Cybersecurity Moves into the Boardroom

Cybersecurity Moves into the Boardroom

"Weak identity management policies lie at the heart of many data breaches and cybersecurity has therefore become a business priority for many"

As the number of data breaches keep rising, increasing by a staggering 40% last year alone, cybersecurity is a force to be reckoned with. New data suggests businesses are waking up to the reality and making it a priority – even in the boardroom.

Data breach is at an all-time high, hitting 1,093 in 2016 alone, across the US, up from 780 in 2015, according to the Identity Theft Resource Center. Whilst the data is in part related to better tracking and reporting of breach incidents, the numbers also confirm the threat of cyber insecurity.

The business sector once again topped the list in the number of data breach incidents, followed by the healthcare/medical sector. Accounting for 55.5% of the overall data breaches, hacking/skimming/phishing attacks were the leading cause of data breach incidents, up 17.7% from 2015.

Monitoring data key to preventing

Monitoring your data is key to changing these statistics as damage control becomes increasingly necessary.

Weak identity management policies lie at the heart of many data breaches and cybersecurity has therefore become a business priority for many – according to a joint survey by the New York Stock Exchange Governance Survey, even a topic discussed in the boardroom. This survey shows, that the responsibility of the organization suffering a data breach lies with the CEO, with the CIO coming in second.

“Responsibility for attacks is being seen as a broader business issue, signaling a shift away from putting the onus squarely on the chief information security officer (CISO) and the IT security team,” the report notes.

Interestingly, two-thirds of the survey participants said they are not fully confident their companies are properly secured against cyberattacks, worryingly for the CEO. This may also be why 80% of the survey participants said cybersecurity is discussed at most or all boardroom meetings. Board members also see cybersecurity in a more ‘business’-like context than the likes of the IT department, who have a more technical understanding. According to the survey, the top three worries for the board members were brand damage, breach cleanup costs and theft of corporate intellectual property.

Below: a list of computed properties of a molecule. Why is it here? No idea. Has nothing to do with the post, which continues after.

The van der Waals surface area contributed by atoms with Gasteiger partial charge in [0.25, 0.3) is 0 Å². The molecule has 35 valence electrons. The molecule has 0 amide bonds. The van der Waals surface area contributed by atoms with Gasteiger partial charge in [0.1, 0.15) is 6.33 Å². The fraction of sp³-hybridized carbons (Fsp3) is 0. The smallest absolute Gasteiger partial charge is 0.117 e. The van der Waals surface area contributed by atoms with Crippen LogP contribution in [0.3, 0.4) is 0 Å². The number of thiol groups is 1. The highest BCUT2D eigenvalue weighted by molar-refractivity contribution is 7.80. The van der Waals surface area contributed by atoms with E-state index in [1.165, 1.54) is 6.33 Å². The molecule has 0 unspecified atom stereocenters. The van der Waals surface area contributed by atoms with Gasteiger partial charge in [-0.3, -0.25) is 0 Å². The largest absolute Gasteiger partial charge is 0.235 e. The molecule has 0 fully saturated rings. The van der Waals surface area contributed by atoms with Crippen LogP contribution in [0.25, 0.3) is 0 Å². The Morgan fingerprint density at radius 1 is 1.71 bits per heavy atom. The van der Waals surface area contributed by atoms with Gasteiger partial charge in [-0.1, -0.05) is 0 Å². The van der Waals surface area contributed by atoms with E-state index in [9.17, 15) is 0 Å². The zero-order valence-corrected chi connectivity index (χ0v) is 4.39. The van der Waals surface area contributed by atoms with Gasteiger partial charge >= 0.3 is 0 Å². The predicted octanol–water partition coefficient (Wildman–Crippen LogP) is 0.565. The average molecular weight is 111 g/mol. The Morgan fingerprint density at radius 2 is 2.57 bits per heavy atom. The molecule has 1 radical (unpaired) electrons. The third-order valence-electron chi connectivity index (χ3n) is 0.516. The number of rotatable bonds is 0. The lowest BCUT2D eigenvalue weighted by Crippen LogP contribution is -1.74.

A sense of urgency

Yet despite these figures, many still noted that cybersecurity is down prioritized by the board. So how do you make sure your board – and management – understand the urgency? One way, could be to illustrate that it can actually be seen on the bottom line.

According to Forrester Research, a company with 3,300 employees will spend more than twice as much on manual processes over three years than on automated ones. In other words, in the long run, investment in identity access management (IAM) makes good sense, also for the business. An example is the time spent provisioning and de-provisioning users, one of the last legs of the identity lifecycle. The processes for provisioning access for new accounts and disabling accounts for leavers or movers needs to be kept as efficient as possible. According to Forrester, the average user spends 300 minutes a year waiting for the help desk to manually provision or change their access – this is reduced to 200 minutes annually with a good IAM system in place.

Read and learn more about Omada’s identity management and access management solutions.